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Specifically I am looking at reopening of the critical period of plasticity.

Modern neuroscience has started to unlock the secret of neuroplasticity.

A common experimental setup is with mice. They have a critical period between days 20 and 32 when they learn binocular vision. And if you cover one eye during this period, they never learn to use it properly. Covering the eye even for extended periods outside of this window has no long term effect.

Scientists can then test out various plasticity hypotheses. And they had indeed found several mechanisms that can restore binocular vision to adult mice.

You can find a list towards the bottom of this paper: Autism -- A 'Critical Period' disorder?

  • enzymatic degradation of PNNs
  • SSRI
  • HDAC inhibitors (which are suggested to knock out Nogo-66 receptor)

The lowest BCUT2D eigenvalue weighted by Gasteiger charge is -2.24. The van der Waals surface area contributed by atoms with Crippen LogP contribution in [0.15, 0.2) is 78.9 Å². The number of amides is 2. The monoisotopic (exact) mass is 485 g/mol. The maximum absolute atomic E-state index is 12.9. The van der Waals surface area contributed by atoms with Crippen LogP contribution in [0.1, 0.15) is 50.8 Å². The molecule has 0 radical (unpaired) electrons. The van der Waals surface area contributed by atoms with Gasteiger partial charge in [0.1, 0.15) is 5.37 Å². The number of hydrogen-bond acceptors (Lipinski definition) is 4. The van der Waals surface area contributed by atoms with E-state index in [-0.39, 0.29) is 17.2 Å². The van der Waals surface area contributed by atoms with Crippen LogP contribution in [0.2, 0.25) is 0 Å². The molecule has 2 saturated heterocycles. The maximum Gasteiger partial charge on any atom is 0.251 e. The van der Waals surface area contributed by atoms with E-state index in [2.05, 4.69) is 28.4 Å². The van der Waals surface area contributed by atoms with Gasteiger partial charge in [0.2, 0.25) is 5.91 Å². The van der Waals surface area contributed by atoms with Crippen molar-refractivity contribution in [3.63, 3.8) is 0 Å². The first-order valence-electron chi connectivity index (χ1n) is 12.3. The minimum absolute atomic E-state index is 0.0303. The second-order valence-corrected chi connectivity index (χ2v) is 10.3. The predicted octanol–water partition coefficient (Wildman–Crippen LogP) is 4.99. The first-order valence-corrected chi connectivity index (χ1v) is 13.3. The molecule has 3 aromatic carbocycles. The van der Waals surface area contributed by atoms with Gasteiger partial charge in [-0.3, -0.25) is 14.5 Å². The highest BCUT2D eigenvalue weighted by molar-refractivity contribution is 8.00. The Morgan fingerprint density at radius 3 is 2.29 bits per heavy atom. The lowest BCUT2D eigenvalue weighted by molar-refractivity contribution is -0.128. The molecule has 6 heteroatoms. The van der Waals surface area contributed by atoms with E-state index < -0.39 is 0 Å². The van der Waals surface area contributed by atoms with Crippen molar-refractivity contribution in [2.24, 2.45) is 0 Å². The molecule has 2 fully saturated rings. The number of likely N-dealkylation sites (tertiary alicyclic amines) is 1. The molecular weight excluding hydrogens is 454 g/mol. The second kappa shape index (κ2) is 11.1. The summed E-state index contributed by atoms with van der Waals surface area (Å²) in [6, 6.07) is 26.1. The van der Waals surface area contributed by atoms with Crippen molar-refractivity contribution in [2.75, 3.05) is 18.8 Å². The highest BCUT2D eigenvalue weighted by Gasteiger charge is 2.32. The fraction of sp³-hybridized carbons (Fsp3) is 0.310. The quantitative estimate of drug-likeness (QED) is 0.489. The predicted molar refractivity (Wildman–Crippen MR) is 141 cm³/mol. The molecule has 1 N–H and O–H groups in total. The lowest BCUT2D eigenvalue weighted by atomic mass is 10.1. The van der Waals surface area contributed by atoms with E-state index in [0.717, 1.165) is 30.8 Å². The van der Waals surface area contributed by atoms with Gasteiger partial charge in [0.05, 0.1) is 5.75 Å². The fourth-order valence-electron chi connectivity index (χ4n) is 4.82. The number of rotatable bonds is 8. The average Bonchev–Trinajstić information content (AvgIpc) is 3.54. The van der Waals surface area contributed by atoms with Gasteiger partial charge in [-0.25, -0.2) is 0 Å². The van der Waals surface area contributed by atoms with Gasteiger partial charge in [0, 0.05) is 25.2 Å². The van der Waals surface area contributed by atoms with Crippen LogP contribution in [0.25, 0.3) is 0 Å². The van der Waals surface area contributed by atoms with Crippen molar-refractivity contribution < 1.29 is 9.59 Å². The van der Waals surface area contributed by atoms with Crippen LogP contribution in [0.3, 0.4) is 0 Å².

• AcetylCholineSterase inhibitors

It is suggested that there is an underlying pattern of excitation/inhibition (E/I) balance that all of these 4 techniques perturb.

Where can I read about this E/I balance in detail? The Wikipedia page on NeuroPlasticity (here) appears to be a dead-end.

I am looking for an overview, rather than technical scientific papers that explore a particular aspect, already assuming familiarity with the big picture.

How to get the big picture?

EDIT: T K Hensch seems to be a world leader in this research, and his papers answering my questions, for example http://www.ncbi.nlm.nih.gov/pubmed/24439367

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  • $\begingroup$ a bit strange you call the long wikipedia article with many related links a "dead end". there are probably many different biological mechanisms for neuroplasticity. note that new synaptic changes/ growth are a part of the puzzle. see also growth cone $\endgroup$ – vzn Aug 6 '14 at 15:02
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This is a good first source which suggests further references:

http://www.scholarpedia.org/article/Balance_of_excitation_and_inhibition

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